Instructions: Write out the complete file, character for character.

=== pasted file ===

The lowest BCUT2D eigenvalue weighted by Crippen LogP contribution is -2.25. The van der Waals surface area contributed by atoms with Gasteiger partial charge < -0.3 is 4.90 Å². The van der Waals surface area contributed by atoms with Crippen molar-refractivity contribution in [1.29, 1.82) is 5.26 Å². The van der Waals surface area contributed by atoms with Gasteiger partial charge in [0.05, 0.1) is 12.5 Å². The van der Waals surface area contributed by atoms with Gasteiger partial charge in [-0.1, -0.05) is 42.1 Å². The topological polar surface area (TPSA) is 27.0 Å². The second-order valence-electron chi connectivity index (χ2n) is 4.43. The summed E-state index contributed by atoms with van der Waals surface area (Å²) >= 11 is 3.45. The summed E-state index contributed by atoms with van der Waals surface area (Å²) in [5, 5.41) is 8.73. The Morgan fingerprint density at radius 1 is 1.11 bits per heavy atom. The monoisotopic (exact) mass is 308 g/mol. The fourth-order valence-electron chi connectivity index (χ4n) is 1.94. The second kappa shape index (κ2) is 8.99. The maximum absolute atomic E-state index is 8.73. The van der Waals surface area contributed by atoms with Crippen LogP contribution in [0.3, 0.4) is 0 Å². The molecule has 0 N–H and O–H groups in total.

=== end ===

The lowest BCUT2D eigenvalue weighted by Crippen LogP contribution is -2.25. The van der Waals surface area contributed by atoms with Gasteiger partial charge < -0.3 is 4.90 Å². The van der Waals surface area contributed by atoms with Crippen molar-refractivity contribution in [1.29, 1.82) is 5.26 Å². The van der Waals surface area contributed by atoms with Gasteiger partial charge in [0.05, 0.1) is 12.5 Å². The van der Waals surface area contributed by atoms with Gasteiger partial charge in [-0.1, -0.05) is 42.1 Å². The topological polar surface area (TPSA) is 27.0 Å². The second-order valence-electron chi connectivity index (χ2n) is 4.43. The summed E-state index contributed by atoms with van der Waals surface area (Å²) >= 11 is 3.45. The summed E-state index contributed by atoms with van der Waals surface area (Å²) in [5, 5.41) is 8.73. The Morgan fingerprint density at radius 1 is 1.11 bits per heavy atom. The monoisotopic (exact) mass is 308 g/mol. The fourth-order valence-electron chi connectivity index (χ4n) is 1.94. The second kappa shape index (κ2) is 8.99. The maximum absolute atomic E-state index is 8.73. The van der Waals surface area contributed by atoms with Crippen LogP contribution in [0.3, 0.4) is 0 Å². The molecule has 0 N–H and O–H groups in total.